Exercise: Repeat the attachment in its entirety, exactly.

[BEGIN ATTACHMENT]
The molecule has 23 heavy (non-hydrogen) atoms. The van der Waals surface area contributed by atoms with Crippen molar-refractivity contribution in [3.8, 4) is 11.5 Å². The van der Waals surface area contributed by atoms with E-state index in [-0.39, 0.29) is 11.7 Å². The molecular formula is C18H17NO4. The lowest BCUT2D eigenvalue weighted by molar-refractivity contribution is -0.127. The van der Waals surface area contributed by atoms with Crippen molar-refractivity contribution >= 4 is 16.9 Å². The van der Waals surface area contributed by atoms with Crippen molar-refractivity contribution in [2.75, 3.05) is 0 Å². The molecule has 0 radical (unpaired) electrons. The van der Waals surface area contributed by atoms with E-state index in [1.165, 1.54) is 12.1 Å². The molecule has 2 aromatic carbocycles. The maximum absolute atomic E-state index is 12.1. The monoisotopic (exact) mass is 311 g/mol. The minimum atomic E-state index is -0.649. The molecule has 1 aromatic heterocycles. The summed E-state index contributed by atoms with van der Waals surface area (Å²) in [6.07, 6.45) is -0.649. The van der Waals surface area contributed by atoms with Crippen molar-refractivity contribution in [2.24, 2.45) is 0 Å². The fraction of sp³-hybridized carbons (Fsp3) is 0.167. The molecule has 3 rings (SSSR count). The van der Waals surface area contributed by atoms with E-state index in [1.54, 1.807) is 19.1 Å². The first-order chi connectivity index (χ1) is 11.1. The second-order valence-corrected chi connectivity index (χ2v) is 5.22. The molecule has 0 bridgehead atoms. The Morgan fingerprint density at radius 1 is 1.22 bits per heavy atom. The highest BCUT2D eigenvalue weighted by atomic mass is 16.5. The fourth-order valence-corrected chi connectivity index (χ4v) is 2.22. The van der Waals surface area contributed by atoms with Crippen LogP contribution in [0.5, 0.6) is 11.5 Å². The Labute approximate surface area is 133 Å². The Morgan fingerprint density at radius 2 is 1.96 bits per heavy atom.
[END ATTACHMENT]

The molecule has 23 heavy (non-hydrogen) atoms. The van der Waals surface area contributed by atoms with Crippen molar-refractivity contribution in [3.8, 4) is 11.5 Å². The van der Waals surface area contributed by atoms with E-state index in [-0.39, 0.29) is 11.7 Å². The molecular formula is C18H17NO4. The lowest BCUT2D eigenvalue weighted by molar-refractivity contribution is -0.127. The van der Waals surface area contributed by atoms with Crippen molar-refractivity contribution >= 4 is 16.9 Å². The van der Waals surface area contributed by atoms with Crippen molar-refractivity contribution in [2.75, 3.05) is 0 Å². The molecule has 0 radical (unpaired) electrons. The van der Waals surface area contributed by atoms with E-state index in [1.165, 1.54) is 12.1 Å². The molecule has 2 aromatic carbocycles. The maximum absolute atomic E-state index is 12.1. The monoisotopic (exact) mass is 311 g/mol. The minimum atomic E-state index is -0.649. The molecule has 1 aromatic heterocycles. The summed E-state index contributed by atoms with van der Waals surface area (Å²) in [6.07, 6.45) is -0.649. The van der Waals surface area contributed by atoms with Crippen molar-refractivity contribution in [2.24, 2.45) is 0 Å². The fraction of sp³-hybridized carbons (Fsp3) is 0.167. The molecule has 3 rings (SSSR count). The van der Waals surface area contributed by atoms with E-state index in [1.54, 1.807) is 19.1 Å². The first-order chi connectivity index (χ1) is 11.1. The second-order valence-corrected chi connectivity index (χ2v) is 5.22. The molecule has 0 bridgehead atoms. The Morgan fingerprint density at radius 1 is 1.22 bits per heavy atom. The highest BCUT2D eigenvalue weighted by atomic mass is 16.5. The fourth-order valence-corrected chi connectivity index (χ4v) is 2.22. The van der Waals surface area contributed by atoms with Crippen LogP contribution in [0.5, 0.6) is 11.5 Å². The Labute approximate surface area is 133 Å². The Morgan fingerprint density at radius 2 is 1.96 bits per heavy atom.